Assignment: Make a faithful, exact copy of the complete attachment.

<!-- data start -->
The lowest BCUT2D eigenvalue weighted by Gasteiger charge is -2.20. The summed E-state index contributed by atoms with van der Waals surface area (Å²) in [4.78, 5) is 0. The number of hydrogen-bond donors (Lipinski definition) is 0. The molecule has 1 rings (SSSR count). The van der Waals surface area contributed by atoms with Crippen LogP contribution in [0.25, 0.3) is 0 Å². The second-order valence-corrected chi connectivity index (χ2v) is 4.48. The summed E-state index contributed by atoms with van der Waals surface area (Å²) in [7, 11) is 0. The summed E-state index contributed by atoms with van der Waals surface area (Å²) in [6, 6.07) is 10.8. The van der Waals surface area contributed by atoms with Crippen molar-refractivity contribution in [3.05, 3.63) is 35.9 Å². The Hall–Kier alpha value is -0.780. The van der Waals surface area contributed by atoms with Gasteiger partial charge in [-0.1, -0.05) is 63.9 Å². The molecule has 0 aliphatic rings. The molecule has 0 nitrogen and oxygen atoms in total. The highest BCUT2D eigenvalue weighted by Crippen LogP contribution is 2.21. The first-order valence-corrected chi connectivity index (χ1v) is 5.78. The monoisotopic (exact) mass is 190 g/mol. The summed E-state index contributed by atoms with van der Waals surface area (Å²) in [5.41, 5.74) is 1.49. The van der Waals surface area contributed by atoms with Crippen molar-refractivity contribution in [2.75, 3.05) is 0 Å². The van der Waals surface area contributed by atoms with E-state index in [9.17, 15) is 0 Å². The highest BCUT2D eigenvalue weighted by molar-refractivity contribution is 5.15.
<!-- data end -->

The lowest BCUT2D eigenvalue weighted by Gasteiger charge is -2.20. The summed E-state index contributed by atoms with van der Waals surface area (Å²) in [4.78, 5) is 0. The number of hydrogen-bond donors (Lipinski definition) is 0. The molecule has 1 rings (SSSR count). The van der Waals surface area contributed by atoms with Crippen LogP contribution in [0.25, 0.3) is 0 Å². The second-order valence-corrected chi connectivity index (χ2v) is 4.48. The summed E-state index contributed by atoms with van der Waals surface area (Å²) in [7, 11) is 0. The summed E-state index contributed by atoms with van der Waals surface area (Å²) in [6, 6.07) is 10.8. The van der Waals surface area contributed by atoms with Crippen molar-refractivity contribution in [3.05, 3.63) is 35.9 Å². The Hall–Kier alpha value is -0.780. The van der Waals surface area contributed by atoms with Gasteiger partial charge in [-0.1, -0.05) is 63.9 Å². The molecule has 0 aliphatic rings. The molecule has 0 nitrogen and oxygen atoms in total. The highest BCUT2D eigenvalue weighted by Crippen LogP contribution is 2.21. The first-order valence-corrected chi connectivity index (χ1v) is 5.78. The monoisotopic (exact) mass is 190 g/mol. The summed E-state index contributed by atoms with van der Waals surface area (Å²) in [5.41, 5.74) is 1.49. The van der Waals surface area contributed by atoms with Crippen molar-refractivity contribution in [2.75, 3.05) is 0 Å². The van der Waals surface area contributed by atoms with E-state index in [9.17, 15) is 0 Å². The highest BCUT2D eigenvalue weighted by molar-refractivity contribution is 5.15.